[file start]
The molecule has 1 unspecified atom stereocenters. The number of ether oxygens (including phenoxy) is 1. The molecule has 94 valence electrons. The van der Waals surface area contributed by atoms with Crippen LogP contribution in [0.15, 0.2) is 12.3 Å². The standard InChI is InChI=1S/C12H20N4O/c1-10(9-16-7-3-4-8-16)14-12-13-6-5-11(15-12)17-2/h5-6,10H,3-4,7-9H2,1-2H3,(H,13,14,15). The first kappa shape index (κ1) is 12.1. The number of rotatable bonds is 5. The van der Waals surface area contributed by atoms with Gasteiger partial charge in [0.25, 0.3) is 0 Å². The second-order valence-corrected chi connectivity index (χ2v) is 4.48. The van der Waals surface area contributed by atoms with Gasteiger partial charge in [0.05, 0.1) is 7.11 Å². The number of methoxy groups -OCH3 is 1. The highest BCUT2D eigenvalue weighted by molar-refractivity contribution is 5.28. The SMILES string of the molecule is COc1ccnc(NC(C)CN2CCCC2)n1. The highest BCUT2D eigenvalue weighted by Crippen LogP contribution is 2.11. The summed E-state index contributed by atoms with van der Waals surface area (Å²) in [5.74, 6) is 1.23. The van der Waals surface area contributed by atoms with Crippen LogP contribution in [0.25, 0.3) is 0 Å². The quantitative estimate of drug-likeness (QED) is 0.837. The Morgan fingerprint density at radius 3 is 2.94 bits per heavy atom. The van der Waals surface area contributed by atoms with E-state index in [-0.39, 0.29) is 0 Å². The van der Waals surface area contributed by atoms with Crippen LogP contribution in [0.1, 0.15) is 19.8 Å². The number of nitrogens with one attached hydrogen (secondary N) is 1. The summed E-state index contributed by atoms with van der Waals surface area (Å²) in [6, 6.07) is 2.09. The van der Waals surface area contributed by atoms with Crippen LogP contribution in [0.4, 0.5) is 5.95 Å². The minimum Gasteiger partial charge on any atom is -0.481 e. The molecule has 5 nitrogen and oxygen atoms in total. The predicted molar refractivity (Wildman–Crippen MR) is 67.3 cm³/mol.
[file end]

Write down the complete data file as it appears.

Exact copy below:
The molecule has 1 unspecified atom stereocenters. The number of ether oxygens (including phenoxy) is 1. The molecule has 94 valence electrons. The van der Waals surface area contributed by atoms with Crippen LogP contribution in [0.15, 0.2) is 12.3 Å². The standard InChI is InChI=1S/C12H20N4O/c1-10(9-16-7-3-4-8-16)14-12-13-6-5-11(15-12)17-2/h5-6,10H,3-4,7-9H2,1-2H3,(H,13,14,15). The first kappa shape index (κ1) is 12.1. The number of rotatable bonds is 5. The van der Waals surface area contributed by atoms with Gasteiger partial charge in [0.25, 0.3) is 0 Å². The second-order valence-corrected chi connectivity index (χ2v) is 4.48. The van der Waals surface area contributed by atoms with Gasteiger partial charge in [0.05, 0.1) is 7.11 Å². The number of methoxy groups -OCH3 is 1. The highest BCUT2D eigenvalue weighted by molar-refractivity contribution is 5.28. The SMILES string of the molecule is COc1ccnc(NC(C)CN2CCCC2)n1. The highest BCUT2D eigenvalue weighted by Crippen LogP contribution is 2.11. The summed E-state index contributed by atoms with van der Waals surface area (Å²) in [5.74, 6) is 1.23. The van der Waals surface area contributed by atoms with Crippen LogP contribution in [0.25, 0.3) is 0 Å². The quantitative estimate of drug-likeness (QED) is 0.837. The Morgan fingerprint density at radius 3 is 2.94 bits per heavy atom. The van der Waals surface area contributed by atoms with E-state index in [-0.39, 0.29) is 0 Å². The van der Waals surface area contributed by atoms with Crippen LogP contribution in [0.1, 0.15) is 19.8 Å². The number of nitrogens with one attached hydrogen (secondary N) is 1. The summed E-state index contributed by atoms with van der Waals surface area (Å²) in [6, 6.07) is 2.09. The van der Waals surface area contributed by atoms with Crippen LogP contribution in [0.4, 0.5) is 5.95 Å². The minimum Gasteiger partial charge on any atom is -0.481 e. The molecule has 5 nitrogen and oxygen atoms in total. The predicted molar refractivity (Wildman–Crippen MR) is 67.3 cm³/mol.